Double Whammy: Your Period and IBS

If you are a woman with IBS and you think that your symptoms are affected by your menstrual cycle, you are not crazy. Though scientists aren’t certain of the exact reason, it appears that, for many women, menstruation worsens IBS symptoms. Conversely, having IBS may make menstrual symptoms more pronounced.

Either way, it is certain that every woman’s digestive system and monthly cycle are connected. Scientists are beginning to understand that this is largely due to the presence of the sex hormones estrogen and progesterone. These hormones bind to receptor cells in the reproductive system, signaling for the uterus to either build a lining or contract and bleed. Unfortunately, the uterus sits in very close proximity to the small and large intestines, and those same hormone receptor cells that are found in the uterus are also found throughout the gastrointestinal tract. This means that even women without IBS may experience increased digestive issues, including diarrhea, constipation or both, during a menstrual cycle.

Estrogen and progesterone are also closely related to perceived pain levels. This may be due to the fact that estrogen increases serotonin production, and serotonin has been shown to have an analgesic effect on pain sensitivity. You won’t be surprised to know that estrogen levels, and therefore pain tolerance, is lowest at the beginning of your period.

All of this is bad enough, but if you have IBS, it’s even worse. Women with IBS are far more likely to report a worsening of digestive problems, such as abdominal pain, diarrhea, nausea and bloating, during their periods according to Dr. Olafur S. Palsson, Psy.D. and Dr. William E. Whitehead, PhD of the UNC Center for Functional GI and Motility Disorders. Scientists have also found that women with IBS seem to experience increased menstrual symptoms, such as painful cramping, backache, fatigue, insomnia, water retention and difficulty concentrating.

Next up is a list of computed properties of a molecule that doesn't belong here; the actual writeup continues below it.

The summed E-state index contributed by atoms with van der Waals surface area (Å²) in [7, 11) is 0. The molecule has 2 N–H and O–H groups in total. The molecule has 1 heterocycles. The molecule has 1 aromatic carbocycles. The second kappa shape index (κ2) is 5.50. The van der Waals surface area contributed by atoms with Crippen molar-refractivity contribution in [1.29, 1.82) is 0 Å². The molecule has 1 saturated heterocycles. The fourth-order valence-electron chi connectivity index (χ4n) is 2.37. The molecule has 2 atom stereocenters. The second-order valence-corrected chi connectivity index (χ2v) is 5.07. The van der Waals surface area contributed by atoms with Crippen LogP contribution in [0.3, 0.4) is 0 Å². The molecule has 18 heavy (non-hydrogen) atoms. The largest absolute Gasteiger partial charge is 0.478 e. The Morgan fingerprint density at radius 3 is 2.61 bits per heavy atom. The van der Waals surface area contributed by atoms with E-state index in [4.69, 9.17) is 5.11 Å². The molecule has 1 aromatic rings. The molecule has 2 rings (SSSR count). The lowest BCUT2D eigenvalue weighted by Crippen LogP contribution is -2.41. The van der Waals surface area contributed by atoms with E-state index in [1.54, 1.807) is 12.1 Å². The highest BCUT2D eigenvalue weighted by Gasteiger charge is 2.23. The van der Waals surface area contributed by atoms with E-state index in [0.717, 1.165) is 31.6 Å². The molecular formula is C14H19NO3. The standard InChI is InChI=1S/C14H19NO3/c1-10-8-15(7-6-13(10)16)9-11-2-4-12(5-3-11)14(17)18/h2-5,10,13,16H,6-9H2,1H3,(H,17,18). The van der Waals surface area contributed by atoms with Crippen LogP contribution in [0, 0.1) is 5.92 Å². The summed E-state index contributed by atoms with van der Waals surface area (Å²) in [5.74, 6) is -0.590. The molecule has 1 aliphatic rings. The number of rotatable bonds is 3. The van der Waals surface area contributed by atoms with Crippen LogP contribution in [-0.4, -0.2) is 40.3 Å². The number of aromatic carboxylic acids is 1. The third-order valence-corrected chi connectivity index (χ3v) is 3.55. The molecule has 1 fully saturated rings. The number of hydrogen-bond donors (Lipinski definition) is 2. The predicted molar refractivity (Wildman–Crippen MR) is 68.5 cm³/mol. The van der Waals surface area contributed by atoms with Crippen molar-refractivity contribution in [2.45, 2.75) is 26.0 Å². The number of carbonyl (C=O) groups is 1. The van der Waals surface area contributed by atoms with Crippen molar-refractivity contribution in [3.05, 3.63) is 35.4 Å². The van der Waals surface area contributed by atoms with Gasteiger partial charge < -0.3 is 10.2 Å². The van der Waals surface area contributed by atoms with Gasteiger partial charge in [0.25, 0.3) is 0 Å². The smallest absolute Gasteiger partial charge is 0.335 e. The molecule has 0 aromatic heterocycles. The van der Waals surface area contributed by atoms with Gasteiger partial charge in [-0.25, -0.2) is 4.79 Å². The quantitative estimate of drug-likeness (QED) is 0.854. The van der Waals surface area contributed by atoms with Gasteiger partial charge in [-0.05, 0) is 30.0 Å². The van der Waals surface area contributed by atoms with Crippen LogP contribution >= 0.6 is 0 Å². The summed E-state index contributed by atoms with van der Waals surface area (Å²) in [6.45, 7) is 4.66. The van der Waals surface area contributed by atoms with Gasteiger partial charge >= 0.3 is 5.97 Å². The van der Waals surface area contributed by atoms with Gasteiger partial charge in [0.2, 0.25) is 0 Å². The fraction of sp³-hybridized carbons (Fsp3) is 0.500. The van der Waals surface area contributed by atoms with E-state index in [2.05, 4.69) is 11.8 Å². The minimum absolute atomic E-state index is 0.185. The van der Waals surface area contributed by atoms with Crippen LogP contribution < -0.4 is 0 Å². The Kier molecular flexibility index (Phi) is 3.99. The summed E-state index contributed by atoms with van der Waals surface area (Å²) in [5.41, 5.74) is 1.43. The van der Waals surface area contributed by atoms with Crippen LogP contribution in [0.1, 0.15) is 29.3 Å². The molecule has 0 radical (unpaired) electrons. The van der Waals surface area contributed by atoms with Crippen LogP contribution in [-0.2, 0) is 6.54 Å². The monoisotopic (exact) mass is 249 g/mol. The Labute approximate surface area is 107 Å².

If you have IBS, all of this science is probably just validating what you already knew; your periods are bad and they make your IBS worse. Is there anything that you can do about it? Here are a few suggestions that have worked for me.

  1. Birth Control Pills - Some women have found that a low-dose birth control pill helps ease menstrual symptoms. Though scientific research is undecided, my IBS symptoms seem less severe during my period while on birth control.
  2. Plan Ahead - If you keep track of your menstrual cycle, using a calendar or a phone app, you are far less likely to have a bout of IBS in an inconvenient place. You will also be able to “tweak your diet” in the days leading up to your period, so that you can stay far away from your IBS trigger foods.
  3. Take IBS/W - This is an over-the-counter supplement designed to help relieve the pain and discomfort of IBS symptoms that are specific to women.
  4. Take a Calcium Supplement - Calcium supplements have been shown to reduce “menstruation-related” symptoms. In addition, calcium supplements may reduce incidents of diarrhea in people with IBS-D.
  5. Get a Heating Pad - While you wait for science to come up with a cure for this period/IBS double whammy, curling up with a warm heating pad can provide a lot of comfort.